The Beginning

I’m not a bozo. Assuming from the identical titles, it’s obvious that I’m supposed to read the two papers, compare them, discuss them, and then, have answer to questions like what motivates writers, why writers like to write, what’s it’s like to be a writer—no problem.

With skepticism about the impact of this assignment on my writing skills, I lay back on my bed with the papers spread out along the covers and forced my eyes to stare at the words of George Orwell’s “Why I Write”. And instantly I was pulled in.

From the first line, I sensed that I was about to read something good, maybe even profound: “From a very early age, perhaps the age of five or six, I knew that when I grew up I should be a writer”.

As a college student in middle of trying to plan my future, I am intrigued by this humble, declaration of confidence. What kind of child already knew what he wanted to do with his life? I was certainly jealous.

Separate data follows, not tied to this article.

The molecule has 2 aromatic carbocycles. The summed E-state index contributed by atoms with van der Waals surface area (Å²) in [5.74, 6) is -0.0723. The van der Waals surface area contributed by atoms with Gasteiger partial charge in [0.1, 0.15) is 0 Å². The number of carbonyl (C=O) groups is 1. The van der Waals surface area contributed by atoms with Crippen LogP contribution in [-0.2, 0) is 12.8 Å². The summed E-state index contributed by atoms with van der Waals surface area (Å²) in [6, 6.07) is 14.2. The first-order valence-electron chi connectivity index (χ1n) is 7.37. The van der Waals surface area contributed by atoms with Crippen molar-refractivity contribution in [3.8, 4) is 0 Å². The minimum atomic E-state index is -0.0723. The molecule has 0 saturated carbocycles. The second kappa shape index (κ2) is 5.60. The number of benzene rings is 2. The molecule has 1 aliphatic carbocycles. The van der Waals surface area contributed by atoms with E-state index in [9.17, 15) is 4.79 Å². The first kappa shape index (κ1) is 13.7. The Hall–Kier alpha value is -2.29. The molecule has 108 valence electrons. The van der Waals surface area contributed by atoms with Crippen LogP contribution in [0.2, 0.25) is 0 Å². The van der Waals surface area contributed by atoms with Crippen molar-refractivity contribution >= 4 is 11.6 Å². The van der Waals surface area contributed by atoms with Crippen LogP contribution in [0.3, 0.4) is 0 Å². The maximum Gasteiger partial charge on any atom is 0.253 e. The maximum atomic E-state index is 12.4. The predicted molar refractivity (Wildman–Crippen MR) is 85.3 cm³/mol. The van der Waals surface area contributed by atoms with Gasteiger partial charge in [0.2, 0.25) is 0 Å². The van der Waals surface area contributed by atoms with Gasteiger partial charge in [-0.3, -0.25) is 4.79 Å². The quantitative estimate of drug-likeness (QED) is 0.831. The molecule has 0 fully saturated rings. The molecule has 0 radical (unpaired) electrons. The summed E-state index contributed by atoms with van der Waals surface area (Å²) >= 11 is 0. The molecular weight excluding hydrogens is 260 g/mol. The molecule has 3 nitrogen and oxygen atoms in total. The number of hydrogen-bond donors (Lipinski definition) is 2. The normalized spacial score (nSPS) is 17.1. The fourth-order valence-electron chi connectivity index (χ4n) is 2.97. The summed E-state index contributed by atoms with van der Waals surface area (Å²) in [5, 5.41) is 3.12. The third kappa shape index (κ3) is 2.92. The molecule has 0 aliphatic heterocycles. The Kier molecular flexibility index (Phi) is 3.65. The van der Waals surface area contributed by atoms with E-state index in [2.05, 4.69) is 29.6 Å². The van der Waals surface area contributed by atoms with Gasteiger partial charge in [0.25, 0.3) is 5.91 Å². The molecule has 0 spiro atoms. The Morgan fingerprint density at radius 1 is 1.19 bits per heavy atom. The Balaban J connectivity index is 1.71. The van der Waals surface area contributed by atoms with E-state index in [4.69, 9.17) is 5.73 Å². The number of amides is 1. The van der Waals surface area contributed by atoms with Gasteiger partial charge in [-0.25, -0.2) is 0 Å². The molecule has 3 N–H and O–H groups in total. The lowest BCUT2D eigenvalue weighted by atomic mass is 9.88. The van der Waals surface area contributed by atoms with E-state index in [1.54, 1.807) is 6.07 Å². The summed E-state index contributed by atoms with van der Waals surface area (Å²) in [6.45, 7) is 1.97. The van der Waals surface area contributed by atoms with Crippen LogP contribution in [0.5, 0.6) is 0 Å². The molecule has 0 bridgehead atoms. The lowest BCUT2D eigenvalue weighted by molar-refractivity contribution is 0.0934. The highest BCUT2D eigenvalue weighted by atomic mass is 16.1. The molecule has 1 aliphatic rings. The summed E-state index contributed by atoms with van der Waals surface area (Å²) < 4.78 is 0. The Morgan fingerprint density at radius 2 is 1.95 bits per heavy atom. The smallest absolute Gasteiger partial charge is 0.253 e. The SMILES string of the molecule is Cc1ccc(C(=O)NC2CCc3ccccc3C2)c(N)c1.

Following that sentence, Orwell states that he initially “tried to abandon this idea, but I did so with the consciousness that I was outraging my true nature and that sooner or later I should have to settle down and write books”. At this point, I could not have felt more attune and interested in a class assignment because I realized to him, writing became something more than an action or career. He saw every purpose of writing as a legitimate goal and Orwell understood very clearly that, for him, his life goals were to achieve those goals.

Compared to Orwell, Didion was more upbeat and less somber in her essay about her relation to writing. She went straight to the facts about how her way of thinking leads her to “[begin] each of [her] novels, with no notion of ‘character’ or ‘plot’ or even ‘incident’”. I realized after reading her explanation and analysis that writing is a very goal-driven act. Whether its purpose is to act as a form of self-expression or art or to address or understand an issue, writing is very personal and every aspect of every literature has someone’s life imbedded within it.